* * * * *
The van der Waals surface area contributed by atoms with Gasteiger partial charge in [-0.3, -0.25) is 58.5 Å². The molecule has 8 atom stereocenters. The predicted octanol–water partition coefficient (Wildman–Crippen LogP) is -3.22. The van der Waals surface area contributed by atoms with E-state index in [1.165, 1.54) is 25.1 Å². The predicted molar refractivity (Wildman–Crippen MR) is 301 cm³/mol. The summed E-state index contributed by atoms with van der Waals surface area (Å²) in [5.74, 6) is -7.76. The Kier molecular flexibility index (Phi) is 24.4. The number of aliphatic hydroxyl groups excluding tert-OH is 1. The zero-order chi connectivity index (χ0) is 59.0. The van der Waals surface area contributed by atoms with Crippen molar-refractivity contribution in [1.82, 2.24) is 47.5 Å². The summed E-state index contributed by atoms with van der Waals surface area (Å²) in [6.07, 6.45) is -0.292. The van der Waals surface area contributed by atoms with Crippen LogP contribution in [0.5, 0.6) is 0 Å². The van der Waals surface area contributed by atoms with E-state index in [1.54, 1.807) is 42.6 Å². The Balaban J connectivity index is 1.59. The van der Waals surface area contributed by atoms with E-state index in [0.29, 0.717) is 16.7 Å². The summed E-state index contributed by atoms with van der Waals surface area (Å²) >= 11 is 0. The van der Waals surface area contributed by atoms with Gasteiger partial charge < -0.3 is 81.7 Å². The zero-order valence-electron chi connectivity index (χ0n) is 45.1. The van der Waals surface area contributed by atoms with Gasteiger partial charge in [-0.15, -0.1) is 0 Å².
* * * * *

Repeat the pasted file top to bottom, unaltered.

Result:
The van der Waals surface area contributed by atoms with Gasteiger partial charge in [-0.3, -0.25) is 58.5 Å². The molecule has 8 atom stereocenters. The predicted octanol–water partition coefficient (Wildman–Crippen LogP) is -3.22. The van der Waals surface area contributed by atoms with E-state index in [1.165, 1.54) is 25.1 Å². The predicted molar refractivity (Wildman–Crippen MR) is 301 cm³/mol. The summed E-state index contributed by atoms with van der Waals surface area (Å²) in [5.74, 6) is -7.76. The Kier molecular flexibility index (Phi) is 24.4. The number of aliphatic hydroxyl groups excluding tert-OH is 1. The zero-order chi connectivity index (χ0) is 59.0. The van der Waals surface area contributed by atoms with Crippen molar-refractivity contribution in [1.82, 2.24) is 47.5 Å². The summed E-state index contributed by atoms with van der Waals surface area (Å²) in [6.07, 6.45) is -0.292. The van der Waals surface area contributed by atoms with Crippen LogP contribution in [0.5, 0.6) is 0 Å². The van der Waals surface area contributed by atoms with E-state index in [1.54, 1.807) is 42.6 Å². The Balaban J connectivity index is 1.59. The van der Waals surface area contributed by atoms with E-state index in [0.29, 0.717) is 16.7 Å². The summed E-state index contributed by atoms with van der Waals surface area (Å²) >= 11 is 0. The van der Waals surface area contributed by atoms with Gasteiger partial charge < -0.3 is 81.7 Å². The zero-order valence-electron chi connectivity index (χ0n) is 45.1. The van der Waals surface area contributed by atoms with Gasteiger partial charge in [-0.15, -0.1) is 0 Å².